Ryan Thomas Gosling is a Canadian actor and musician. He began his career as a child star on the Disney Channel's The Mickey Mouse Club, went on to appear in other family entertainment programs, including Are You Afraid of the Dark? and Goosebumps. His first starring film role was as a Jewish neo-Nazi in The Believer, he went on to star in several independent films, including Murder by Numbers, The Slaughter Rule, The United States of Leland. Gosling gained wider recognition in 2004 with a leading role in the commercially successful romance The Notebook. For playing a drug-addicted teacher in Half Nelson, he was nominated for an Academy Award for Best Actor, he next played a inept loner in Lars and the Real Girl. After a three-year acting hiatus, Gosling starred in the marital drama Blue Valentine. Gosling co-starred in three mainstream films in 2011, the romantic comedy Crazy, Love, the political drama The Ides of March, the crime thriller Drive, his directorial debut, Lost River, was released to poor reviews in 2014.
Greater success came to Gosling when he starred in several critically acclaimed films, including the financial satire The Big Short, the romantic musical La La Land, for which he won the Golden Globe Award for Best Actor – Motion Picture Musical or Comedy, received a second Oscar nomination. Further acclaim followed with the science fiction the biopic First Man. Gosling's band, Dead Man's Bones, released their self-titled debut album and toured North America in 2009, he is a co-owner of a Moroccan restaurant in Beverly Hills, California. Gosling is a supporter of PETA, Invisible Children, the Enough Project and has traveled to Chad and eastern Congo to raise awareness about conflicts in the regions. Gosling has been involved in peace promotion efforts in Africa for over a decade, he has been in a relationship with actress Eva Mendes since 2011, they have two daughters. Ryan Thomas Gosling was born in London, the son of Thomas Ray Gosling, a travelling salesman for a paper mill, Donna, a secretary.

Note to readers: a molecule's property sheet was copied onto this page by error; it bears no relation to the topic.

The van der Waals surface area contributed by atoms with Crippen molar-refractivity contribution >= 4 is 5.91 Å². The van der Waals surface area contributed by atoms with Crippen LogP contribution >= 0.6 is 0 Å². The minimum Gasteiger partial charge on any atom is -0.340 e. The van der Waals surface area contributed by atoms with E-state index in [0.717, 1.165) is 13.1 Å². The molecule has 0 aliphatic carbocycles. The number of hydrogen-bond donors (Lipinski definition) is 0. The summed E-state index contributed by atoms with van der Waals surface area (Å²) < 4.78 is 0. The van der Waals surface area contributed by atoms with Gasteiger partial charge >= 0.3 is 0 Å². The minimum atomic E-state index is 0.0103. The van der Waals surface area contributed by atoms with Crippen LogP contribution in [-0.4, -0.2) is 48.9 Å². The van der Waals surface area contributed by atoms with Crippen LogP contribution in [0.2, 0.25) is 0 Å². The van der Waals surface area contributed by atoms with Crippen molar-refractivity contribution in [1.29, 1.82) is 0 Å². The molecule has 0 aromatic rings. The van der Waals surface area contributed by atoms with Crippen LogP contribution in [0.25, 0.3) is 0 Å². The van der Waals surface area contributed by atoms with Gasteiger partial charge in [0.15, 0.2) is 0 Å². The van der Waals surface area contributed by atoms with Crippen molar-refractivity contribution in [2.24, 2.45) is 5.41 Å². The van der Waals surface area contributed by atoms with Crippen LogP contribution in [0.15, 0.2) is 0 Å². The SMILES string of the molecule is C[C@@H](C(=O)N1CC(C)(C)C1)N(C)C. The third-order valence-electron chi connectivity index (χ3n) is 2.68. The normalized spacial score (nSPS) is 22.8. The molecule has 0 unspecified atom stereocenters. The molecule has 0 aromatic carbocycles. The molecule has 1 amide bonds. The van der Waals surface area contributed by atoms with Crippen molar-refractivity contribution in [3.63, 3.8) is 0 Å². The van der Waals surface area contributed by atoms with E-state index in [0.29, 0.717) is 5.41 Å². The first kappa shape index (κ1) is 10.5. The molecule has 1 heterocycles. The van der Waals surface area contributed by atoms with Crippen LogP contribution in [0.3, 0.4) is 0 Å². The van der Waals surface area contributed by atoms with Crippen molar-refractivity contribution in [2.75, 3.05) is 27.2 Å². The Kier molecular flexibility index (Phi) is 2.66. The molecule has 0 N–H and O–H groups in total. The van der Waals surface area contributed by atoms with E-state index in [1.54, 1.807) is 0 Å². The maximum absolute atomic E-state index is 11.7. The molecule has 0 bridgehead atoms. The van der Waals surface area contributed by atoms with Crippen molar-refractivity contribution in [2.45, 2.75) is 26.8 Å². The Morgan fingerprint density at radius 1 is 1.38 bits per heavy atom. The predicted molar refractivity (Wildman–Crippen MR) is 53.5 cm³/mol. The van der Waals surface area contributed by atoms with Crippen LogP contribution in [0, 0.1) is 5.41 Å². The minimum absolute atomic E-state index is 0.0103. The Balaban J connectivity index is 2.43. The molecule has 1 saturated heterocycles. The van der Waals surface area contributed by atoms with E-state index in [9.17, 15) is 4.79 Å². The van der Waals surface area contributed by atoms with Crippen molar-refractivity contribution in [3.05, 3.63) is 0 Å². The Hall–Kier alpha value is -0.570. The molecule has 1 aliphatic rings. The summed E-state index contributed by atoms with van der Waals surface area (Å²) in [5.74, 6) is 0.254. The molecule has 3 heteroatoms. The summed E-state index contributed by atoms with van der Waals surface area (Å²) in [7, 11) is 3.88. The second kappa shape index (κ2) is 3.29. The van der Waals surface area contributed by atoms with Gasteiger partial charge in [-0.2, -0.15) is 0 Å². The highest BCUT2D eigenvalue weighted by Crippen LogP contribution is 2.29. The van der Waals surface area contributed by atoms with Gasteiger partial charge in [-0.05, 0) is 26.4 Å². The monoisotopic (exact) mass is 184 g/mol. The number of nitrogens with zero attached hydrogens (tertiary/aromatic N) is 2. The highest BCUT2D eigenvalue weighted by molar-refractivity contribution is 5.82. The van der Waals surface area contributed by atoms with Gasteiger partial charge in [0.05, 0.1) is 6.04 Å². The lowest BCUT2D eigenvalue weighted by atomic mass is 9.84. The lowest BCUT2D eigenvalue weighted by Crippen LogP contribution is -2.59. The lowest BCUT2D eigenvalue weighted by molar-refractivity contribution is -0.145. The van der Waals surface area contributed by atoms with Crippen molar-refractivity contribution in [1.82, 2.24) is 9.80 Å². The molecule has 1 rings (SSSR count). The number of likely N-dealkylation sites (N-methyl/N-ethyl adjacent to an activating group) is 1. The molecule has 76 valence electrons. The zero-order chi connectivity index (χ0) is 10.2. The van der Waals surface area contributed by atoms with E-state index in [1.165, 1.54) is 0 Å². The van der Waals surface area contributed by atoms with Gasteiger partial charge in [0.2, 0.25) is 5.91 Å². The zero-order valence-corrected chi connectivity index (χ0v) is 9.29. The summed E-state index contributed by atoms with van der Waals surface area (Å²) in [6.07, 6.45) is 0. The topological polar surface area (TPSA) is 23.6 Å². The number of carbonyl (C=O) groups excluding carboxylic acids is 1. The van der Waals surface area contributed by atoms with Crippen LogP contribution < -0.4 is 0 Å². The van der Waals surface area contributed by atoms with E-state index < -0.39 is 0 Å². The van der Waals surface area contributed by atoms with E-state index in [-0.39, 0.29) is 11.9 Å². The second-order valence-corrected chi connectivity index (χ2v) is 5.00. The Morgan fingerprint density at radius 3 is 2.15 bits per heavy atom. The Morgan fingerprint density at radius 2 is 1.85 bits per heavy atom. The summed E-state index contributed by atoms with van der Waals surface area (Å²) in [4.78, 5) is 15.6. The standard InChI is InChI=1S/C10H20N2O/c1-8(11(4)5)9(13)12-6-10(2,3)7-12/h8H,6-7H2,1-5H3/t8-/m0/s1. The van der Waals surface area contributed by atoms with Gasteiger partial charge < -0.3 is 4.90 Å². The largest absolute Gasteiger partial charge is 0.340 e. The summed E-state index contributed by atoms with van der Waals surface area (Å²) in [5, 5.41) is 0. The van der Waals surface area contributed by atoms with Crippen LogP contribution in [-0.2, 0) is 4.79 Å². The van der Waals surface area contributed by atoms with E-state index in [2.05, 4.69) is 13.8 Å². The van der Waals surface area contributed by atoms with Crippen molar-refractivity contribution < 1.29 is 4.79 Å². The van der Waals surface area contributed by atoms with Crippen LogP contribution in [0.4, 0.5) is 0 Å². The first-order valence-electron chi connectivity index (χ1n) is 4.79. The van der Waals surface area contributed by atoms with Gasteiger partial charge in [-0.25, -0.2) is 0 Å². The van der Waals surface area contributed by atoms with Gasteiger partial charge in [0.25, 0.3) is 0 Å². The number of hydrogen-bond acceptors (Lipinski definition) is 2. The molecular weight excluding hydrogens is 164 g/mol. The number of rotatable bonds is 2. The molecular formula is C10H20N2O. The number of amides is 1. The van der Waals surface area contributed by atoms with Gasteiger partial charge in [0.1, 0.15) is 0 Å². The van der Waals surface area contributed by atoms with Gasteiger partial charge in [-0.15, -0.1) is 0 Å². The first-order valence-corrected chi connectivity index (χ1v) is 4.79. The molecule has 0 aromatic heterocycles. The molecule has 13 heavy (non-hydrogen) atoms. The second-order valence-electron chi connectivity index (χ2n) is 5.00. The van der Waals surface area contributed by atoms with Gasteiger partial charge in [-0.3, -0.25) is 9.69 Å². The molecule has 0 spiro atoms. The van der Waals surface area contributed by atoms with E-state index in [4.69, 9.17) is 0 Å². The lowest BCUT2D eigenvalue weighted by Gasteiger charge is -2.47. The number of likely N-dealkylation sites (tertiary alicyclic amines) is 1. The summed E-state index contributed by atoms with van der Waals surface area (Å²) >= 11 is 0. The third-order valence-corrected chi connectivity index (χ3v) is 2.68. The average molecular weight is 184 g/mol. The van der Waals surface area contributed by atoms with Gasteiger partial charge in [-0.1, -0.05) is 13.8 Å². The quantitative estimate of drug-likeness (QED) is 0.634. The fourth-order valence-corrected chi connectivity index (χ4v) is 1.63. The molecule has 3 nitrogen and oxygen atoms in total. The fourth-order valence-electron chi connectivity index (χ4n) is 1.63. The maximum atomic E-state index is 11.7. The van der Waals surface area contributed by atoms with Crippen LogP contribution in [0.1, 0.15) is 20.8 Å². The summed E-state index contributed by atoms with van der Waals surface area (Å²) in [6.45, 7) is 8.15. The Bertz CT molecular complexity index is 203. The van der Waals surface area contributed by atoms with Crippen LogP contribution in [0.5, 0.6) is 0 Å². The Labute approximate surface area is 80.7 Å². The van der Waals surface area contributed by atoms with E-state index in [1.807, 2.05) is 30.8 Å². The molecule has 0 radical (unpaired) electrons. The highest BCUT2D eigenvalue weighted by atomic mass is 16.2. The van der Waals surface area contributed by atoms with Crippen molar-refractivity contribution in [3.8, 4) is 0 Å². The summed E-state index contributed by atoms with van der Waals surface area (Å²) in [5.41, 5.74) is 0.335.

Both of his parents are of part French-Canadian descent, along with some German, English and Irish. Gosling's parents were Mormons, Gosling has said that the religion influenced every aspect of their lives. However, he said he "never could identify with." Because of his father's work, they "moved around a lot" and Gosling lived in both Cornwall and Burlington, Ontario. His parents divorced when he was 13, he and his older sister Mandi lived with their mother, an experience Gosling has credited with programming him "to think like a girl". Gosling was educated at Gladstone Public School, Cornwall Collegiate and Vocational School and Lester B. Pearson High School; as a child, he was inspired to become an actor. He "hated" being a child, was bullied in elementary school and had no friends until he was "14 or 15". In grade one, having been influenced by the action film First Blood, he took steak knives to school and threw them at other children during recess; this incident led to a suspension. He was unable to read and was evaluated for attention deficit hyperactivity disorder, but was not diagnosed with it and, contrary to false reports, never took medication.